Career development in the events industry: tips and tricks
We’ve all been thrown into uncertain and difficult situations over the few last few years. From this, we’ve all experienced some level of personal growth in the process.
It may have felt uncomfortable at the time – maybe it still does, but what are the positive outcomes we can take from this experience?
I caught up with Emily Taylor, a career and development coach from Green Grass Coaching, to learn more about personal growth, and the skills and behaviors we can develop to support us during challenging times.
How do you define personal growth?
“Personal growth is about believing there is more to learn and being willing to give change a go. It means embracing different perceptions and new ideas or ways of doing things. This involves giving yourself space to think, listening to your intuition, taking action, and evaluating.
Doing this also helps us to feel we’re making progress, whether it’s big or small.
Paying attention to our inner world as well as the outer world and actively reflecting on this is a big part of personal growth – we need to take a moment to pause and reflect to learn and grow.
Ask yourself questions such as, what have I noticed about myself during this lockdown? What does that tell me? And how could this be helpful to me and others?”
1. The process to identify personal growth potential. Ask yourself these six questions.
“We can ask ourselves questions such as:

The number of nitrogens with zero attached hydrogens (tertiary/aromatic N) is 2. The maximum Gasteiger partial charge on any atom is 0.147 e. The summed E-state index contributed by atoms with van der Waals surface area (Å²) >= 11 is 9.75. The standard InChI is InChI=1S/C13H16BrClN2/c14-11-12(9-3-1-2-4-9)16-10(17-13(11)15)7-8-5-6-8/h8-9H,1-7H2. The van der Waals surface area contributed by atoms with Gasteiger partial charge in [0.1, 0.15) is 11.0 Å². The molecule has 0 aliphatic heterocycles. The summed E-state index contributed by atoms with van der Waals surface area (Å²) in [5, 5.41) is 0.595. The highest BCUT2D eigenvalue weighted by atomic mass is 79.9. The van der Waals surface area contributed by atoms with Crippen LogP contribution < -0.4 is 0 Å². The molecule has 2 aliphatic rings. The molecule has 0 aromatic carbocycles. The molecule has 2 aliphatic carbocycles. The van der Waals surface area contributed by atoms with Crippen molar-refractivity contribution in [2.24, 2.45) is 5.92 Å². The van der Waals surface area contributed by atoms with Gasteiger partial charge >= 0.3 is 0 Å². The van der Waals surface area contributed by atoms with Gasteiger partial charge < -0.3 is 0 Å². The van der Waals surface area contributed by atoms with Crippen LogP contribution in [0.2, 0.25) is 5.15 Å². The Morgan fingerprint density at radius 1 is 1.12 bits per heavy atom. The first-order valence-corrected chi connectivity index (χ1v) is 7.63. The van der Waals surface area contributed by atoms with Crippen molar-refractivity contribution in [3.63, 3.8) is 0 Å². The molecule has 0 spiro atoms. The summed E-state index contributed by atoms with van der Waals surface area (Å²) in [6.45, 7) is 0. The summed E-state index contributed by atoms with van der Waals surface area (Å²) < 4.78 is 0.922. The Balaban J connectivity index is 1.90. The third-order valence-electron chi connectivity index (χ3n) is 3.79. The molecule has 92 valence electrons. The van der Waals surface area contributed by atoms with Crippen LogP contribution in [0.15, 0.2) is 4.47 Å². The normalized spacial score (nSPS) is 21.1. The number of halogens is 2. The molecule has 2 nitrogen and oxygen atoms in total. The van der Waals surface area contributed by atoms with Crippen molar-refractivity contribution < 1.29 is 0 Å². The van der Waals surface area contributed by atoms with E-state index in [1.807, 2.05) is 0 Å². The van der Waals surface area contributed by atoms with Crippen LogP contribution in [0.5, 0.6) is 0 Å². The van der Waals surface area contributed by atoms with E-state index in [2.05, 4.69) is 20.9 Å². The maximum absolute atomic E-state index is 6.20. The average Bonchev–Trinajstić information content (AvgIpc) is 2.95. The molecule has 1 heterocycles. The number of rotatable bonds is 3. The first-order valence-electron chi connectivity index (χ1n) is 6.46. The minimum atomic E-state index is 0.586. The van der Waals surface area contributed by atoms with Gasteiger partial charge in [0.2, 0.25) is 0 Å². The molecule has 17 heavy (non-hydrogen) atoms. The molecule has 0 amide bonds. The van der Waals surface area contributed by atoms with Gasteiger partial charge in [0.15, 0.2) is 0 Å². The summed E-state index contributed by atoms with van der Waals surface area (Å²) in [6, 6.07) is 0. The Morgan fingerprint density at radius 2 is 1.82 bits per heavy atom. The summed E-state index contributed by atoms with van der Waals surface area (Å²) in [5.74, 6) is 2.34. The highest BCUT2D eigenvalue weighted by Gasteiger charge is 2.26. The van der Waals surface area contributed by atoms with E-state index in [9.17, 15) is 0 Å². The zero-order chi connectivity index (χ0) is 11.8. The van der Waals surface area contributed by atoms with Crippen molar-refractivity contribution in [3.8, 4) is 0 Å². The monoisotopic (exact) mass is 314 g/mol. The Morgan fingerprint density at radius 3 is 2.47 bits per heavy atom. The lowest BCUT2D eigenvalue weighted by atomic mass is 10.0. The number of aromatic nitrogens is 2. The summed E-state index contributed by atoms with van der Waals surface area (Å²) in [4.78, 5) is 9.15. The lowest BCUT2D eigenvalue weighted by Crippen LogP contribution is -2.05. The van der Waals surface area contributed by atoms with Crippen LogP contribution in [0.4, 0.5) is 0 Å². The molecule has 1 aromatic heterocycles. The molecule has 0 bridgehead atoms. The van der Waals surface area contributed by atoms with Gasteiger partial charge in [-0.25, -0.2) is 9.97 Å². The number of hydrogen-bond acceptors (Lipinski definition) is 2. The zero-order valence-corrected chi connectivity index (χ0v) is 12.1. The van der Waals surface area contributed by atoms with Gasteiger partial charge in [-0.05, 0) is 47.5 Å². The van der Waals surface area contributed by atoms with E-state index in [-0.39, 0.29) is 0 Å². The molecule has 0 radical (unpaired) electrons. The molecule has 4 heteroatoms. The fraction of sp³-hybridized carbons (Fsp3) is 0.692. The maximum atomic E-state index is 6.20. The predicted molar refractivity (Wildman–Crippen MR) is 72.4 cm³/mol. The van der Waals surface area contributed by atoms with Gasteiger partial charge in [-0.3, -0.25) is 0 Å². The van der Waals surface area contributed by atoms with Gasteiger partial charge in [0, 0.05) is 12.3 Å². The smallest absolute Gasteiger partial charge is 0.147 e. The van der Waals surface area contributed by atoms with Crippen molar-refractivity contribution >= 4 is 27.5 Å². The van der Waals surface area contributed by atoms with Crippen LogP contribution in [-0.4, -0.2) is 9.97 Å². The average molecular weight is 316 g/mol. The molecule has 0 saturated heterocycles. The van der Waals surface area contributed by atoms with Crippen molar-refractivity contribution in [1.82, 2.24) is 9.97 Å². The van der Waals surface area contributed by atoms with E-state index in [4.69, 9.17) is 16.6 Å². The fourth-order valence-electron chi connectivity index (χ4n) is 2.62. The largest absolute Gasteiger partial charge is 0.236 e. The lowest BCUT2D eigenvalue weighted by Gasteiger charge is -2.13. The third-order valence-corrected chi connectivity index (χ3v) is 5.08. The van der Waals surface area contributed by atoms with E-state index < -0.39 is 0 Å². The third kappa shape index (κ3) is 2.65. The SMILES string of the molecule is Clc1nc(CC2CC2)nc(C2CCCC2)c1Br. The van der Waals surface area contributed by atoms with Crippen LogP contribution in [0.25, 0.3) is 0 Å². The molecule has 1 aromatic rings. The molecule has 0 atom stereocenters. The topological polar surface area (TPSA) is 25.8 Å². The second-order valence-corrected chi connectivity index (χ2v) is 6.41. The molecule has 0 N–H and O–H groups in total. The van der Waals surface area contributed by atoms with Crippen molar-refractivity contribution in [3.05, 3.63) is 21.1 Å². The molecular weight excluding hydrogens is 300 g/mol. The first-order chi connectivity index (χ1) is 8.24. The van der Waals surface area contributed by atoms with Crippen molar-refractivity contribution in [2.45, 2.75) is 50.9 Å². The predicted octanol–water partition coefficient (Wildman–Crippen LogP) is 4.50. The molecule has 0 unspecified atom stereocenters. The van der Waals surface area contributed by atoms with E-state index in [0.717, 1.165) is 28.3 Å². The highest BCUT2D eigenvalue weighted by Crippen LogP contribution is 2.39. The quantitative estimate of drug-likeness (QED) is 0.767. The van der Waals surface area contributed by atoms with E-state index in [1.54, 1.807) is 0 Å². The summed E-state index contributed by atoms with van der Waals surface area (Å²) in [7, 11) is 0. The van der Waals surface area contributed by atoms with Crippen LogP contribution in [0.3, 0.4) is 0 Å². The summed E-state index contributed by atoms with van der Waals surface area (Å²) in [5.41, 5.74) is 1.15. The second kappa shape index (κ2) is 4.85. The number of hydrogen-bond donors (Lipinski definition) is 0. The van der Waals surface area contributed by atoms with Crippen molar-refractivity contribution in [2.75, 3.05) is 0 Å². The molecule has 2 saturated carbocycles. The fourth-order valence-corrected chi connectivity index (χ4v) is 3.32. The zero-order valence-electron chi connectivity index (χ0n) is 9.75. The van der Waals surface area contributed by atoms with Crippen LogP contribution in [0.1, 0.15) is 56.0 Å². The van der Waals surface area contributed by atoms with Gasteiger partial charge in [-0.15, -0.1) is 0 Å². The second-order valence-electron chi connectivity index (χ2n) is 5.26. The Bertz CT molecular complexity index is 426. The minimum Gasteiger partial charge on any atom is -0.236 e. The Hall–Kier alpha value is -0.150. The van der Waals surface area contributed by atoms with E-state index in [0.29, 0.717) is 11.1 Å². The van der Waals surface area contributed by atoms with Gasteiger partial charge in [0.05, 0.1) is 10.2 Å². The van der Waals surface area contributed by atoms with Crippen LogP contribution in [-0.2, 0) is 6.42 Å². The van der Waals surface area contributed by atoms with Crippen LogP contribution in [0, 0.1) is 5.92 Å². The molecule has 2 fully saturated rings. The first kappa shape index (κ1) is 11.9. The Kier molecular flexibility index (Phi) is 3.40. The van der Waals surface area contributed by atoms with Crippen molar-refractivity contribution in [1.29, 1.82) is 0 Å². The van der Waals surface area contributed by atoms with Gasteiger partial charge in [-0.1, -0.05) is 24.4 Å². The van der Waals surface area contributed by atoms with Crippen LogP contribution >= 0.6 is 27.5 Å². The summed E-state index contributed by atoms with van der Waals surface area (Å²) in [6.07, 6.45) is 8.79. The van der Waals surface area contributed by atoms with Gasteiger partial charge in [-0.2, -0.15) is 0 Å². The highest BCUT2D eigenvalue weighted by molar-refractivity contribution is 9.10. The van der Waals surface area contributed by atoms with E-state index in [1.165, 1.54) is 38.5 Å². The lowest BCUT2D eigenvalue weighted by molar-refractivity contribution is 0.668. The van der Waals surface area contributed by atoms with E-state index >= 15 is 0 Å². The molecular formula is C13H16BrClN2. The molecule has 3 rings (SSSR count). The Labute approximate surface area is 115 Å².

- What have I learned this week?
- What am I pleased about?
- What has been challenging?
- What have I done to manage those challenges?
- How am I feeling?
- What helps me to feel good?
This helps you to notice your growth. Try to keep the questions simple and limited, I would advise three or four questions to discover what’s helping you most and what’s hindering you.”
2. What skills and behaviors are important during times of change and uncertainty? Empathy and relationship building
“I think in a leadership position, empathy is an important skill to develop at this time, as well as being able to show vulnerability, which can simply mean acknowledging that things are hard and asking for help.
It’s also important that informal and social connections are upheld, especially whilst remote working. We’re all missing those coffee break conversations and lunchtime walks with colleagues and friends. Creating more opportunities for virtual social interactions during work time are behaviors we need to encourage, not only for our wellbeing but also to help spark those new ideas you get from having a great conversation.”
3. Developing resilience is an important skill.
“On the topic of resilience, it’s important to recognize that we don’t always bounce back in a straight line after a challenging time. It might be more of a wiggly line! Necessity has forced us to change quickly and be more inventive. Flexibility and adaptability and staying open to change are good behaviors to develop to support our resilience.”